Max Wounds: 1


Climb: The Dover Demon can climb surfaces easily, as if walking using its tendrils to grip. 

Gaze: The Dover Demon's glowing eyes mesmerize their prey, tapping deep into their subconscious and shutting down ability to move. Make a Persuade roll against the Target's Wits. On a Success the victim suffers a -1d10 to Speed. On a Total  Success the victim suffers a -2d10 to Speed. Speed returns at a rate of +1d10 an hour. The Dover Demon can keep making such attacks each round, and when the target is dropped to 0d10 Speed, they can no longer move and suffer -2d10 to all other skill attempts. 

Tendrils and Memory Drain: The Dover Demon can use its long tendril like fingers to enter the ear or nose of a victim, pierce the skull and draw in memories. Make its Tendril attack against the Evade of the target (against mobile targets it can roll 3d10). On a Success the target loses 2 Hardiness from the skull piercing (returns at a rate of 1 per month); then each round, unless the Dover Demon is stopped, it can drain memories (permanently draining 1 level per round it does so). Victims have no memory of the attack. A person reduced to 0 level, becomes catatonic (one Medicine roll TN 10 may be made each month to alleviate their condition). The Dover Demon must feed daily, an amount of Wits equal to its own or it begins to lose Hardiness at a rate of 1 per week until it dies.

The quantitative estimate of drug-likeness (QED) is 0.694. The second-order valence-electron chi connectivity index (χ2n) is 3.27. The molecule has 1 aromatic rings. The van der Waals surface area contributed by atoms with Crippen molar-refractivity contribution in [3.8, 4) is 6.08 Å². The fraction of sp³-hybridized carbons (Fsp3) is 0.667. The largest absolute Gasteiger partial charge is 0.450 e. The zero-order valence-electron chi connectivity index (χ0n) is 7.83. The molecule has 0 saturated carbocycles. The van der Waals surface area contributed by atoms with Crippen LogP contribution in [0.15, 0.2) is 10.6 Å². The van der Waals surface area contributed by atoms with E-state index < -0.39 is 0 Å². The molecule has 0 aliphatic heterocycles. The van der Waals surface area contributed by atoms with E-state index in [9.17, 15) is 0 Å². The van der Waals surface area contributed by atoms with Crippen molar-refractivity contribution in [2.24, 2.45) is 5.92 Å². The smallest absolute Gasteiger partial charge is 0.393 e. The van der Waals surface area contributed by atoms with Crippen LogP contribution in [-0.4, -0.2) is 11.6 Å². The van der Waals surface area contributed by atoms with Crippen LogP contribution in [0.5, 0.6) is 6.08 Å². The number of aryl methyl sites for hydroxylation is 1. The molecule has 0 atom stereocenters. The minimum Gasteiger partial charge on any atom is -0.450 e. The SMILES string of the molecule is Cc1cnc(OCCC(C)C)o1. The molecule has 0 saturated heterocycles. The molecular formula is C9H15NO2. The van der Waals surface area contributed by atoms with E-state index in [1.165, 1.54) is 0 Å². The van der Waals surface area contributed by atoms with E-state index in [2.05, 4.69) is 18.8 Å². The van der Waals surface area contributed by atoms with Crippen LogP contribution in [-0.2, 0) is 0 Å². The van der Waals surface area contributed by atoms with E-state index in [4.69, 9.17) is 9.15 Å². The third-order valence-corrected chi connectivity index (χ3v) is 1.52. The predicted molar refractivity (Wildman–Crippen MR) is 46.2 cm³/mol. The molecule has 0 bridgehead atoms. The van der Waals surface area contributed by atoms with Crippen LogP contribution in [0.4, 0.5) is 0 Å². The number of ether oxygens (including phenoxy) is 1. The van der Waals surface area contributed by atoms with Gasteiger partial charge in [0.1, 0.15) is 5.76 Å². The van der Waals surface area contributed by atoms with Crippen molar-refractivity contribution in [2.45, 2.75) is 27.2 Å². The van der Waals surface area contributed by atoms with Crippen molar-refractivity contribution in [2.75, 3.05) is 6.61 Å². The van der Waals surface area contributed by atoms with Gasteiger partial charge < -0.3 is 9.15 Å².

Wednesday, October 27, 2021


Today on the podcast we talk about Mario Bava's Black Sabbath. But next time we plan to discuss the classic F.W. Murnau film Nosferatu. Rewatching the silent take on Dracula inspired me to make an entry for Count Orlok using the Strange Tales of Songling system. 

This entry is based on the 1922 movie Nosferatu. I limited myself as much as possible to mechanics based only on the events and interstitials of that film. Occasionally I give myself room to extrapolate, and in one instance I throw in a dash of the 1992 Dracula (because it seemed to be building on material in Nosferatu). This is meant for the Strange Tales of Songling rules system. You can bring Count Orlok into a regular Strange Tales campaign (for example perhaps he flees to China as he is pursued by vampire hunters) or you can bring the characters from your Strange Tales campaign to the Carpathian Mountains to contend with him.